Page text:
I’ve never seen the Truckee that high. Once the snow starts to really melt (and there’s a lot of it up there!) I’m afraid some areas may be flooded. Reno doesn’t have much of a plan for flooding!
Thanks for the introduction. I’ve never been to Reno.
I wouldn’t go up there but I have family to visit/take care of. Although there are some areas that are lovely this time of year, there’s not much to do unless you like winter sports or gambling.
I really like the Lear Theatre, Jan, and that door you got the clear shot of. We’ve been to the Sierra Nevada mountains but they were on Spain 🙂
Thanks Jean! There are some lovely old homes down on the Truckee but many are obscured by fences and gardens as the neighborhood is not far from a pretty raunchy area.
I can see the need for privacy, under the circumstances.
Wow those kayakers are brave, or just really good. With the amount of snow they get in the mountains even in a normal winter, you’d never catch me paddling that river during spring melt.
Some pretty sights you shared here. I’ve only been to Reno once and apparently I wasn’t in the right part of town because we didn’t see anything other than casinos, strip malls, and parking lots.
The kayakers must have known what they were doing because they pulled out just before the rapids. The river was so high that they struggled to get out but they were on the other side. Too far to get good shots. Not too many tourists know about RiverWalk even though it is very close to the El Dorado, Circus Circus and Harrahs….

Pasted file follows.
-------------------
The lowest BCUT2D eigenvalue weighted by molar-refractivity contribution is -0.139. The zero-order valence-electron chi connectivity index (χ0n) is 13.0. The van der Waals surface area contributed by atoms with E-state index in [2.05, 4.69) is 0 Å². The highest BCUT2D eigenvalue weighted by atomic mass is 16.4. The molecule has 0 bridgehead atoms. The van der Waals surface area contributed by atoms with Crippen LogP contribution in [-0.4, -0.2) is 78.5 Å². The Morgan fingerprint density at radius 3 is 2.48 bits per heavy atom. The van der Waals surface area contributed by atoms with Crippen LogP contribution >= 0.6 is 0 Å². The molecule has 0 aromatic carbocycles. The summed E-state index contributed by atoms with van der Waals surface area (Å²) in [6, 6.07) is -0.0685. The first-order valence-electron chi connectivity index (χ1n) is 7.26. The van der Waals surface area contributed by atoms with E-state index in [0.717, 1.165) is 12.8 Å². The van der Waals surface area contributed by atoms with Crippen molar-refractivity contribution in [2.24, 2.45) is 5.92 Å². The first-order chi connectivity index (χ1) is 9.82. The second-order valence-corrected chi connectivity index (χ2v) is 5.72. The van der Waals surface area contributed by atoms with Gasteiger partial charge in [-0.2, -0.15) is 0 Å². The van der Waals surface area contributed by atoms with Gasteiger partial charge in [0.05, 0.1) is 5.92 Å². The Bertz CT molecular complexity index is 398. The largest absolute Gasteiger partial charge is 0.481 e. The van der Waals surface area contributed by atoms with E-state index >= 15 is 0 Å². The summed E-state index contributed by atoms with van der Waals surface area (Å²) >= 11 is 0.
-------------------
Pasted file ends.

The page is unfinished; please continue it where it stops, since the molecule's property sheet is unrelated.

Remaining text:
Hi. I really like that Riverwalk photo. The waters are rough and the mountains far away are beautiful. Do they stay partly snow-covered all year long?
Thank you. This year they may just stay snow-covered but generally they don’t.
interesting Jan. Never made Reno though I have friends there – no idea which part. I’ve skied in them there mountains too which was fun. I’d do that again. As for flood protection, that about sums up the whole of Britain. We have all sorts of protection but it always seems to have been designed for a different type of flood to the one coming next, or the water is wetter or thicker or more flowy or something.
I’ve never been, and only seen photos of rural areas. That old school, now art center, that’s some building! Gorgeous!
It is. I’m glad they saved that old school. So many other buildings I remember fondly are gone. Replaced by casinos.
Nice post, Jan! I haven’t been to Reno in a while and it has changed (I used to drive up to the casinos); you certainly got some great photos!
The downtown area – near the railroad station and Harrahs – are the same but the town has really grown.
Thank you for the Reno tour! A lot of history there.
I’m glad you enjoyed it.
I did 🙂
My only visit to Reno was seven years ago to attend a wedding and stay in the casino area. I found it abysmal and depressing and couldn’t wait to leave. Thank you for showing me this other side.
The RiverWalk is not far from some very abysmal areas of town and thus probably isn’t visited as often as it should be.
The thing I remember about my trip to Reno is all the pawn shops.
This is beautiful. Nth I expected.
It can be, especially in the Spring. There are some nice older neighborhoods but most visitors only see the casinos and the parking lots.
Such a shame.